Since 2012, we’ve been using a gorgeous brand that we loved. Today we are introducing our new look—one that better reflects who we are today and will help us communicate about our organization to the survivors that we serve.
“I deserve to be loved. You deserve to be loved.”
- Jacquelynn Loos, Survivor, REST Outreach Coordinator
We at REST wholeheartedly believe this about every survivor of sexual exploitation, every REST friend and supporter—and you.
In April of 2018, the federal government seized and shut down Backpage. In a blog earlier this year, we wrote about the unintended consequences of the shutdown—and among them was a resurgence in sex trade activity on the streets.
That’s why we recently relaunched our Street Outreach Team.
Today, by mayoral proclamation, is Be More Kind Day in Seattle—and we are excited to be celebrating kindness along with local businesses, organizations, and individuals.
Today in Seattle, local media outlets are collaborating on a project called Day of Homelessness, focusing on the homelessness crisis in our city. It has been a little over a two and a half years since a state of emergency on homelessness was declared in Seattle and King County. As of January, it is estimated that there were over 12,100 people experiencing homelessness in King County—and just over 2,200 shelter beds.
Before its shutdown, Backpage was estimated to account for 80% of the sex trade in the US. In the anti-trafficking movement, there was cause for celebration that Backpage and other website providers could be held accountable for their role in facilitating sex trafficking. At the same time here at REST, however, we have seen an influx of individuals seeking help because of unintended consequences from the shutdown of these sites.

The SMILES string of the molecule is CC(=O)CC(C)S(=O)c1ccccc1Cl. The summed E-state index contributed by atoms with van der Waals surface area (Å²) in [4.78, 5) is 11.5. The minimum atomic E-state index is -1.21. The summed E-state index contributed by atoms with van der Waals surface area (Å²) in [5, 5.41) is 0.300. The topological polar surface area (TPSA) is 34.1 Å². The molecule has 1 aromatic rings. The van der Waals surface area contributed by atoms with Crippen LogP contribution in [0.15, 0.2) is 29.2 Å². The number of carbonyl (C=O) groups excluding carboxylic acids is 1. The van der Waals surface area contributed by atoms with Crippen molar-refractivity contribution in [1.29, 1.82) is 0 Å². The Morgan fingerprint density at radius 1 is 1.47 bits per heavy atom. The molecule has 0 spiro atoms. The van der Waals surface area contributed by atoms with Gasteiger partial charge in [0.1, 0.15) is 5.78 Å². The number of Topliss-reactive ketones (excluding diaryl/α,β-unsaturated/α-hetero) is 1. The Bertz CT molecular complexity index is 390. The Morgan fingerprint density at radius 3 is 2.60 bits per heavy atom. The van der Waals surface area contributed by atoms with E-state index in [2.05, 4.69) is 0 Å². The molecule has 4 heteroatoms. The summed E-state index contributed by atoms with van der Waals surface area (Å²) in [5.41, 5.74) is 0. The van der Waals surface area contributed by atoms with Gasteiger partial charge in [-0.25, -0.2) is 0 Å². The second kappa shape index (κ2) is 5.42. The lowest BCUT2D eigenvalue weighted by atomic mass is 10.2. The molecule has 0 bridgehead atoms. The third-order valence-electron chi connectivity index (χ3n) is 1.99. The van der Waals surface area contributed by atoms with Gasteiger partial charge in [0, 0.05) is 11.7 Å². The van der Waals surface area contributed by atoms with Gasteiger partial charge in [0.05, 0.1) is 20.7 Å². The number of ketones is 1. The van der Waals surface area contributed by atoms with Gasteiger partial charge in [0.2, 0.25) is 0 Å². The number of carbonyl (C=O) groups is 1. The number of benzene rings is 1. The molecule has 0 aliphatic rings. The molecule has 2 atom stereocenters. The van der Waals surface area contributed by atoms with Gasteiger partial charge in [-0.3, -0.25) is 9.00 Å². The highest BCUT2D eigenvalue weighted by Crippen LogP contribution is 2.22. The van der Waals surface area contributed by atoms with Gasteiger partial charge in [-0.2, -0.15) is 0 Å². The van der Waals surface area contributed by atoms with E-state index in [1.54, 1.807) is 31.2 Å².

Every single person, no matter their past, present, or future, is wholly worthy of love.
We stand firmly in that belief at REST. It is why we do what we do; because we believe that each man, woman, boy, and girl that has experienced sexual exploitation is worthy of love.
Every year, as we draw near to the Super Bowl, news cycles and our social media feeds see an increase in articles about sex trafficking. If you look at Google Trends for the terms “sex trafficking” and “human trafficking”, you’ll see searches for those terms take a sharp uptick in late January and February.
Every single person is worthy of love.
That is the belief that drives our work at REST, and that was the theme of the evening at our fifth annual A Night of REST fundraising gala on Saturday, November 11.
There is a lot of talk in recent years about the rise of “slacktivism.” As social media has grown and become an awareness-raising machine, this idea of “slacktivism” has emerged. In short, it is being willing to post/share/comment/like—but be unengaged otherwise. Slacktivism is talking big game about your feelings about issues—but ultimately doing nothing. It is akin to a boat that is ashore. It has potential, but it needs to be brought back into the water to really make the difference that it was intended to.
Danielle, a Microsoft employee, volunteered her time to Hack for Good at Microsoft’s //oneweek Hackathon for REST’s Project Reach Out and met a survivor of sex trafficking and employee of REST who privately shared her story to help inform the project participants. Danielle sent us this letter about the profound impact this survivor had on her.